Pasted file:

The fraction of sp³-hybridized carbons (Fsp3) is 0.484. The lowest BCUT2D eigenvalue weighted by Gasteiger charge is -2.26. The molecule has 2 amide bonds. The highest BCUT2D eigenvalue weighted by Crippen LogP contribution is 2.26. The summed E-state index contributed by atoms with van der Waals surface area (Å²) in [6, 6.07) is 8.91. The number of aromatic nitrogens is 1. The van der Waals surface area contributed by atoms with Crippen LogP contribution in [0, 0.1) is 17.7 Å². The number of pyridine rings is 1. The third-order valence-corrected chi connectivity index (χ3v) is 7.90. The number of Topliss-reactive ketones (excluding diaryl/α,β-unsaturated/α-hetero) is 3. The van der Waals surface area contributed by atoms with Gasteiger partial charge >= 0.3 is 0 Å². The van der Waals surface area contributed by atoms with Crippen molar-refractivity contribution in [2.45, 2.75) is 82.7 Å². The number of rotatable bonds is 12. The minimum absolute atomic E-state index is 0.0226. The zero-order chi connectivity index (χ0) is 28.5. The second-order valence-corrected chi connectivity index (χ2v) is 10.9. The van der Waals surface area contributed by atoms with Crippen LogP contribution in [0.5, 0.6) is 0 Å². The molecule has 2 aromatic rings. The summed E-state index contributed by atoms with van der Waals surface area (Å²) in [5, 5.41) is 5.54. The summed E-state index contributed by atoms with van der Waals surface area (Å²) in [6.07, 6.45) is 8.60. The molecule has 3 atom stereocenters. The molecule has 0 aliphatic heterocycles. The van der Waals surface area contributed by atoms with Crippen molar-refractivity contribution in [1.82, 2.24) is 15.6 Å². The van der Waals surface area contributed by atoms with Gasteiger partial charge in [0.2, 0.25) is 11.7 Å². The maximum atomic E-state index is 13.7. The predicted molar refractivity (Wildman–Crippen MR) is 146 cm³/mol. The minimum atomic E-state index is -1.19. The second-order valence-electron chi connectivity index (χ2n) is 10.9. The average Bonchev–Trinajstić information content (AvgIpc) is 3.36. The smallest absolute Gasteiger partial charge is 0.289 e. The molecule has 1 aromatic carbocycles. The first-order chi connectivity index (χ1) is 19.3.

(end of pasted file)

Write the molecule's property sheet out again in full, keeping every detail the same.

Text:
The fraction of sp³-hybridized carbons (Fsp3) is 0.484. The lowest BCUT2D eigenvalue weighted by Gasteiger charge is -2.26. The molecule has 2 amide bonds. The highest BCUT2D eigenvalue weighted by Crippen LogP contribution is 2.26. The summed E-state index contributed by atoms with van der Waals surface area (Å²) in [6, 6.07) is 8.91. The number of aromatic nitrogens is 1. The van der Waals surface area contributed by atoms with Crippen LogP contribution in [0, 0.1) is 17.7 Å². The number of pyridine rings is 1. The third-order valence-corrected chi connectivity index (χ3v) is 7.90. The number of Topliss-reactive ketones (excluding diaryl/α,β-unsaturated/α-hetero) is 3. The van der Waals surface area contributed by atoms with Gasteiger partial charge >= 0.3 is 0 Å². The van der Waals surface area contributed by atoms with Crippen molar-refractivity contribution in [2.45, 2.75) is 82.7 Å². The number of rotatable bonds is 12. The minimum absolute atomic E-state index is 0.0226. The zero-order chi connectivity index (χ0) is 28.5. The second-order valence-corrected chi connectivity index (χ2v) is 10.9. The van der Waals surface area contributed by atoms with Crippen LogP contribution in [0.5, 0.6) is 0 Å². The molecule has 2 aromatic rings. The summed E-state index contributed by atoms with van der Waals surface area (Å²) in [5, 5.41) is 5.54. The summed E-state index contributed by atoms with van der Waals surface area (Å²) in [6.07, 6.45) is 8.60. The molecule has 3 atom stereocenters. The molecule has 0 aliphatic heterocycles. The van der Waals surface area contributed by atoms with Crippen molar-refractivity contribution in [1.82, 2.24) is 15.6 Å². The van der Waals surface area contributed by atoms with Gasteiger partial charge in [0.2, 0.25) is 11.7 Å². The maximum atomic E-state index is 13.7. The predicted molar refractivity (Wildman–Crippen MR) is 146 cm³/mol. The minimum atomic E-state index is -1.19. The second-order valence-electron chi connectivity index (χ2n) is 10.9. The average Bonchev–Trinajstić information content (AvgIpc) is 3.36. The smallest absolute Gasteiger partial charge is 0.289 e. The molecule has 1 aromatic carbocycles. The first-order chi connectivity index (χ1) is 19.3.